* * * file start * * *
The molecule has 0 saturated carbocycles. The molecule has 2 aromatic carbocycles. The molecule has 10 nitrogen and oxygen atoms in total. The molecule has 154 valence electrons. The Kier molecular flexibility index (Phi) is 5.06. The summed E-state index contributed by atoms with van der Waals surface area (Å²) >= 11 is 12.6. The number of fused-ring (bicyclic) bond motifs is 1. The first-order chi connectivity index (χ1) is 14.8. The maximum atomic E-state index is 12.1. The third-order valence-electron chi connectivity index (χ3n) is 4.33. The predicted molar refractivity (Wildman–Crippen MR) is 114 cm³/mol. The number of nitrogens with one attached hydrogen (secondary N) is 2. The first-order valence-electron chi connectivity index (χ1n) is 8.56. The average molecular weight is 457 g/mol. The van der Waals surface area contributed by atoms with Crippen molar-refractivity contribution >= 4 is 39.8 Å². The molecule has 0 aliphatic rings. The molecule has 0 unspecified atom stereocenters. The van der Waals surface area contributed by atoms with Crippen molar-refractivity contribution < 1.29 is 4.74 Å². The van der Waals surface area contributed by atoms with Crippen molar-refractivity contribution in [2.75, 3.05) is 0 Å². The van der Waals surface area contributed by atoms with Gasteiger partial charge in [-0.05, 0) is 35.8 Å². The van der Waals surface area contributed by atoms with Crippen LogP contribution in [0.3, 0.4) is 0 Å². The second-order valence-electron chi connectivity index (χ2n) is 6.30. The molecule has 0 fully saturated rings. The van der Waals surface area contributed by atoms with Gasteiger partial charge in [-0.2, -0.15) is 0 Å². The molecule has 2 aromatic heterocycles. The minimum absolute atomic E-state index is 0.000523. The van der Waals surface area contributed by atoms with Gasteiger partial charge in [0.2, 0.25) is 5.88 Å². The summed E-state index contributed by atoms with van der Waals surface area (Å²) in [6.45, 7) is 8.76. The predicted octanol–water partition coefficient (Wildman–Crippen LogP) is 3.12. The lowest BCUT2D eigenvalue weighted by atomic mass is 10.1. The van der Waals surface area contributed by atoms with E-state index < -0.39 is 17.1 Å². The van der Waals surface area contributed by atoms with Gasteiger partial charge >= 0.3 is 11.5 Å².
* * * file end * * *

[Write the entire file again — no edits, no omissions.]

The molecule has 0 saturated carbocycles. The molecule has 2 aromatic carbocycles. The molecule has 10 nitrogen and oxygen atoms in total. The molecule has 154 valence electrons. The Kier molecular flexibility index (Phi) is 5.06. The summed E-state index contributed by atoms with van der Waals surface area (Å²) >= 11 is 12.6. The number of fused-ring (bicyclic) bond motifs is 1. The first-order chi connectivity index (χ1) is 14.8. The maximum atomic E-state index is 12.1. The third-order valence-electron chi connectivity index (χ3n) is 4.33. The predicted molar refractivity (Wildman–Crippen MR) is 114 cm³/mol. The number of nitrogens with one attached hydrogen (secondary N) is 2. The first-order valence-electron chi connectivity index (χ1n) is 8.56. The average molecular weight is 457 g/mol. The van der Waals surface area contributed by atoms with Crippen molar-refractivity contribution >= 4 is 39.8 Å². The molecule has 0 aliphatic rings. The molecule has 0 unspecified atom stereocenters. The van der Waals surface area contributed by atoms with Crippen molar-refractivity contribution < 1.29 is 4.74 Å². The van der Waals surface area contributed by atoms with Crippen molar-refractivity contribution in [2.75, 3.05) is 0 Å². The van der Waals surface area contributed by atoms with Gasteiger partial charge in [-0.05, 0) is 35.8 Å². The van der Waals surface area contributed by atoms with Crippen LogP contribution in [0.3, 0.4) is 0 Å². The second-order valence-electron chi connectivity index (χ2n) is 6.30. The molecule has 0 fully saturated rings. The van der Waals surface area contributed by atoms with Gasteiger partial charge in [-0.2, -0.15) is 0 Å². The molecule has 2 aromatic heterocycles. The minimum absolute atomic E-state index is 0.000523. The van der Waals surface area contributed by atoms with Gasteiger partial charge in [0.2, 0.25) is 5.88 Å². The summed E-state index contributed by atoms with van der Waals surface area (Å²) in [6.45, 7) is 8.76. The predicted octanol–water partition coefficient (Wildman–Crippen LogP) is 3.12. The lowest BCUT2D eigenvalue weighted by atomic mass is 10.1. The van der Waals surface area contributed by atoms with E-state index < -0.39 is 17.1 Å². The van der Waals surface area contributed by atoms with Gasteiger partial charge >= 0.3 is 11.5 Å².